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Man pulled out alive after 11 days under China quake rubble PDF Print E-mail
Tuesday, 27 May 2008

Times Online

For everyone camped around in the wreckage of Mianzhu, it was a miracle that seemed too reckless even to dream of.

But 11 days after the devastating earthquake that demolished many of the buildings in China's SIchuan province, just when the idea of finding any further survivors had slipped beyond public imagination, an 80-year old man was reclaimed from the rubble of his home – unhurt and alive.

For 266 long and terrible hours since the May 12 earthquake, Xiao Zhihu had lain in the ruins of his house, pinned to the ground beneath a heavy pillar.

Even if the collapsed remnants of his room had allowed him to move, he might not have got far: partially paralysed from before the quake, the old man was one of the more unlikely survivors of the deadly tremors which the Chinese government now says killed 60,500 people.

But not long after the quake, Mr Xiao was discovered by his wife. She could not move him and neither, for a long time, could the teams of rescuers who descended on the remote mountain town. She did, however, manage to pass her husband food and water to live on until experts could carefully unpick the ruins around him. When he was finally freed, after eleven days entombed in shattered concrete, he was described by doctors as “stable”.

Mr Xiao’s extraordinary survival has briefly raised hopes for some similar miracle rescue of 24 coal miners missing in three pits around the region.

Despite the elation that accompanied his rescue though, any truly happy ending may remain elusive. With Zhihu now freed, the Xiao family will join millions of others from the region in the massive tent cities of quake refugees. Disease is a growing concern, as are the provision of clean water and more shelter.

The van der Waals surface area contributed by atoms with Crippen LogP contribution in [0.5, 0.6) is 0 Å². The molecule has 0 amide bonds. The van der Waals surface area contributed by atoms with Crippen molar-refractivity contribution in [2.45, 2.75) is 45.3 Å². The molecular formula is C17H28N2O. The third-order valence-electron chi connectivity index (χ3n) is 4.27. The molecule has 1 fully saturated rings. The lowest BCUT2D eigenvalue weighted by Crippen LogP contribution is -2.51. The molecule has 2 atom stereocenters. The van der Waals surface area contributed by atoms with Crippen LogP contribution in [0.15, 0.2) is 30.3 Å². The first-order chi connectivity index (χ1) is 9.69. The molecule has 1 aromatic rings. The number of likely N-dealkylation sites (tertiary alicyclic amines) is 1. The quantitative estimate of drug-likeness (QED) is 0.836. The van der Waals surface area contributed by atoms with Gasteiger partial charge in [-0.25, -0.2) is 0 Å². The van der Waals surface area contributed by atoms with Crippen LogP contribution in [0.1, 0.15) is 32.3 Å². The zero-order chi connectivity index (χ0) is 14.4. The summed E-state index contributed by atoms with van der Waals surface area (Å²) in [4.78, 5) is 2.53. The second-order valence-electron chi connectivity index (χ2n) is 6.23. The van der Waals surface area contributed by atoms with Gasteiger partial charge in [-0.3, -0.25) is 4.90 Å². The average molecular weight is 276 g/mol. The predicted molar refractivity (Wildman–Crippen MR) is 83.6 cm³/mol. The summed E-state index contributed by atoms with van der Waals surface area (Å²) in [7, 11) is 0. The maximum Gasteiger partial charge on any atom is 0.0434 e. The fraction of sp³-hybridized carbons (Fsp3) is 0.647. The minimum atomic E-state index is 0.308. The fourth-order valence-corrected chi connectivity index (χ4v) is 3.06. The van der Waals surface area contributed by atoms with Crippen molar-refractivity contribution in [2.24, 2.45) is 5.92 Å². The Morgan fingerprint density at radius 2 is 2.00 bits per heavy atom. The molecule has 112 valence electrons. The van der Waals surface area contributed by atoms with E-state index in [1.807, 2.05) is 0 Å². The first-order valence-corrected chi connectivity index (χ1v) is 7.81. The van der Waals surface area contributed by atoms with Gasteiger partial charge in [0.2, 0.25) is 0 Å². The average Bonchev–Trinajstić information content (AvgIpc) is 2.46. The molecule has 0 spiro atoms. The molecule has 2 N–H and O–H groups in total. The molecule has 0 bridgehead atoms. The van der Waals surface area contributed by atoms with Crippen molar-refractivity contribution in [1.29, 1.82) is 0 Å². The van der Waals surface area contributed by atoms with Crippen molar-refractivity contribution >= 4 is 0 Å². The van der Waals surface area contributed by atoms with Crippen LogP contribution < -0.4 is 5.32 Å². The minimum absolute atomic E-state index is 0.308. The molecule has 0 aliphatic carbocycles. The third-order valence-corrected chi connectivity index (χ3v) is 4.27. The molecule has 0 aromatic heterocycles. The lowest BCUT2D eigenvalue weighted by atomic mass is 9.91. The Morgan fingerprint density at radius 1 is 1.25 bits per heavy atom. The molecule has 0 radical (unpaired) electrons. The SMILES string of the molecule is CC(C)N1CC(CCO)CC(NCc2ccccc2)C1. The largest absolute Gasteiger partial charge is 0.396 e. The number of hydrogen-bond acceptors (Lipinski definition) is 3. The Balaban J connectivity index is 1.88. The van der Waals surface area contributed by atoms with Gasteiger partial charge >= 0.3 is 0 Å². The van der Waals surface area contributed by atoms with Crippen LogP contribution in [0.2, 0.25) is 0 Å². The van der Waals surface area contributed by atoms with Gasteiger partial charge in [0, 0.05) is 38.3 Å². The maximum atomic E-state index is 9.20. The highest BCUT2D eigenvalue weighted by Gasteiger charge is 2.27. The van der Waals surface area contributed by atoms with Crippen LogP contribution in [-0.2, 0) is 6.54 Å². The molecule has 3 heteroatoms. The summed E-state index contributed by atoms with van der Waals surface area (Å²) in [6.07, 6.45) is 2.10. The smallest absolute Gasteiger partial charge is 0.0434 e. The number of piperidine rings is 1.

Foreign aid has continued to arrive and supplement China’s own extensive relief efforts, but Sichuan now faces a potentially deadly foe in the elements. Heavy rain is forecast for tonight which is expected to turn many vital roads into muddy danger zones. With the mountainsides still loosened by the quakes and their aftershocks, the risk of further landslides is significant.

Perhaps even greater is the risk of floods caused by the many so-called “quake lakes” that have appeared in the valleys around the quake stricken region. Although the government has until now said that the lakes are “temporarily stable” and that people have been evacuated from the potential flood zones, heavy rain presents the risk that one or more of the lakes may burst its banks.

This morning the Chinese water ministry reported that 69 stretches of water were in danger of bursting their confines.

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